Kind of late I know but I’ve recently completed a new desktop rollout project for a UK gov department to Windows 7 and found it interesting that CESG supposedly (see below) think that Ubuntu 12.04 is the most secure end-user OS. There was much discussion on this project around the security features and CESG compliance so I find this topic quite interesting.
They didn’t look at a wide range of client devices so other Linux distributions may prove just as secure, as could OSX which seems a notable omission to me considering they included ChromeBooks in the list. It was also pointed out that the disk encryption and VPN solutions haven’t been independently verified and they’re certainly not CAPS approved; but then again, neither is Microsofts BitLocker solution.
The original page under gov.uk seems to have disappeared (likely as result of all the recent change going on there) but there’s a lot on that site which covers end user device security including articles on Ubuntu 12.04 and Windows 7.
However, reading these two articles you don’t get the view that Ubuntu is more secure than Windows – in fact, quite the opposite. There’s a raft of significant risks associated with Ubuntu (well, seven) whilst only one significant risk is associated with Windows (VPN). Some of the Ubuntu issues look a little odd to me; such as users can ignore cert warnings since this is more a browser issue than OS related unless I’ve misunderstood as the context isn’t very clear, but the basic features are there, just not certified to any significant degree. This is and easy argument for the proprietary solution provides to make and a deal clincher for anyone in government not looking to take risks (most of them). I doubt open-source solutions are really any less secure than these but they do need to get things verified if they’re to stand up to these challenges. Governments around the world can have a huge impact on the market and use of open standards and solutions so helping them make the right decisions seems a no-brainer to me. JFDI guys…
Otherwise, the article does have a good list of the sort of requirements to look out for in end-user devices with respect to security which I reproduce here for my own future use:
- Virtual Private Network (VPN)
- Disk Encryption
- Secure Boot
- Platform Integrity and Application Sandboxing
- Application Whitelisting
- Malicious Code Detection and Prevention
- Security Policy Enforcement
- External Interface Protection
- Device Update Policy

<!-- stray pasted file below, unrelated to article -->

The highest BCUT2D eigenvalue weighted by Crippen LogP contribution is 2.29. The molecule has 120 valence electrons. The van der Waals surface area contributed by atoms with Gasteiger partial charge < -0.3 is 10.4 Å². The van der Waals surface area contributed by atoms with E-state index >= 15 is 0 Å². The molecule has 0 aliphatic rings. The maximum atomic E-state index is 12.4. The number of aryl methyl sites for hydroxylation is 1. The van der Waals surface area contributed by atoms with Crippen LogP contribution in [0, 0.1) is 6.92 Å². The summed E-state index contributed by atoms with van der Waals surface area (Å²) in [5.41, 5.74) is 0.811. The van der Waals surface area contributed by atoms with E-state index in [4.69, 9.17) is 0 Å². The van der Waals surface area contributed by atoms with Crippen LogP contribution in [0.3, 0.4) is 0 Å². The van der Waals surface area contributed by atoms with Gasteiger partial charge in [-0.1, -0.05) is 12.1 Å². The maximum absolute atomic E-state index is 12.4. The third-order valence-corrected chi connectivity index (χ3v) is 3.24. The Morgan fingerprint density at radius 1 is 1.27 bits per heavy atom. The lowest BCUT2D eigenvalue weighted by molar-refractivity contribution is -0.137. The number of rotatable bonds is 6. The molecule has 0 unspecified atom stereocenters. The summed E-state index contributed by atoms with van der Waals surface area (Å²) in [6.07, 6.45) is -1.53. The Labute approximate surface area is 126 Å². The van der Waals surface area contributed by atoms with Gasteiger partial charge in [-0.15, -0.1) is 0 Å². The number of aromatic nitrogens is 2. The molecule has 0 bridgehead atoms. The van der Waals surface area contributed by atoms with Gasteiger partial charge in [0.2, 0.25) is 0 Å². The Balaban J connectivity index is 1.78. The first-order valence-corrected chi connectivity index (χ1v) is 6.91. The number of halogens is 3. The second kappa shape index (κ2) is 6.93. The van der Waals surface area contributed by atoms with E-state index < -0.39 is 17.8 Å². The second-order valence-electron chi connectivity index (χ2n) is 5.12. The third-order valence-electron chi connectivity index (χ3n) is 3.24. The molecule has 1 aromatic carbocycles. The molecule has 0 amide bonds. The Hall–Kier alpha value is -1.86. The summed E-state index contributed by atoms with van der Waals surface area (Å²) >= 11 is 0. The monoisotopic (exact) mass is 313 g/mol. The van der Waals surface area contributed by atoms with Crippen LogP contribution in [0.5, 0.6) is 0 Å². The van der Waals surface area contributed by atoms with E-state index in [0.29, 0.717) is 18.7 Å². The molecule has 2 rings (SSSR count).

- Event Collection for Enterprise Analysis
- Incident Response
IE’s EPM (Enhanced Protected Mode) mode provides separate containers for web storage between desktop and Metro mode when using the Internet Zone. There’s a page which discusses the detail but never really states why it behaves like this. It seems to me that this is unnecessarily complex and will lead to user confusion and angst – “why does switching to desktop mode lose my session/cookies/storage?” or more simply – “why do I have to login again?”. It’s also arguably a security risk since users will have multiple sessions/cookies active so could inadvertently leave themselves logged in or could lead to duplicate transactions because items may be placed in the basket in separate containers etc. It would be less of a concern if users couldn’t easily switch, but of course they can because MS has kindly put a menu item on the Metro page to “View in the Desktop”!? It all seems to be related to providing enterprise users with the ability to maintain and configure a setup to provide greater access/functionality to intranet sites than you would want for untrusted Internet sites (enabling various plugins and the like).
To a degree, fair enough, but it’s mostly as a result of intranet sites adopting features that weren’t standardised or hardened sufficiently in the first place (ActiveX, Java etc.). These need to be got rid of though this will cost companies dearly – replacing existing functionality with something else but with no significant added value to the business bar adherence to standards/security compliance etc. is a hard sell.
So MS is; from one viewpoint, forced into this approach. The problem is it just adds more weight to my view that MS is so dependent on the enterprise customer and supporting the legacy of cruft they (MS & corporate intranets) have spawned over so many years that MS are no longer able to provide a clean, consistent and usable system (some would say they never were…).
Violation of rule #1 – Keep it Simple!
Having recently been responsible for an estate wide software upgrade programme for many thousand devices to Windows 7 I sympathise but have to find this amusing. However, it is an interesting approach to achieving a refresh in particularly short order… Make the best of it guys, treat it as an opportunity to audit your estate… I do hope your backup procedures are working though… 😉
Windows 7 Incident
A while ago I wrote a blog entry about a pre-emptive single task operating system that I think the world needs. It seems I’m not the only one and George RR Martin (Game of Thrones) also thinks there’s a need for this. His seems to stem from security as well as a productivity perspective but I think I grok what he means. The feature bloat in products such as MS Office these days detracts from their usability. They may be able to boil the ocean but it’s not really necessary and just gets in the way of the creative process. However, DOS surely has a limited life and it must be hard to find the h/w components to run this on now. I may fire up a VM with DOS sometime to remind myself of the good-old-days… need-for-a-preemptive-os++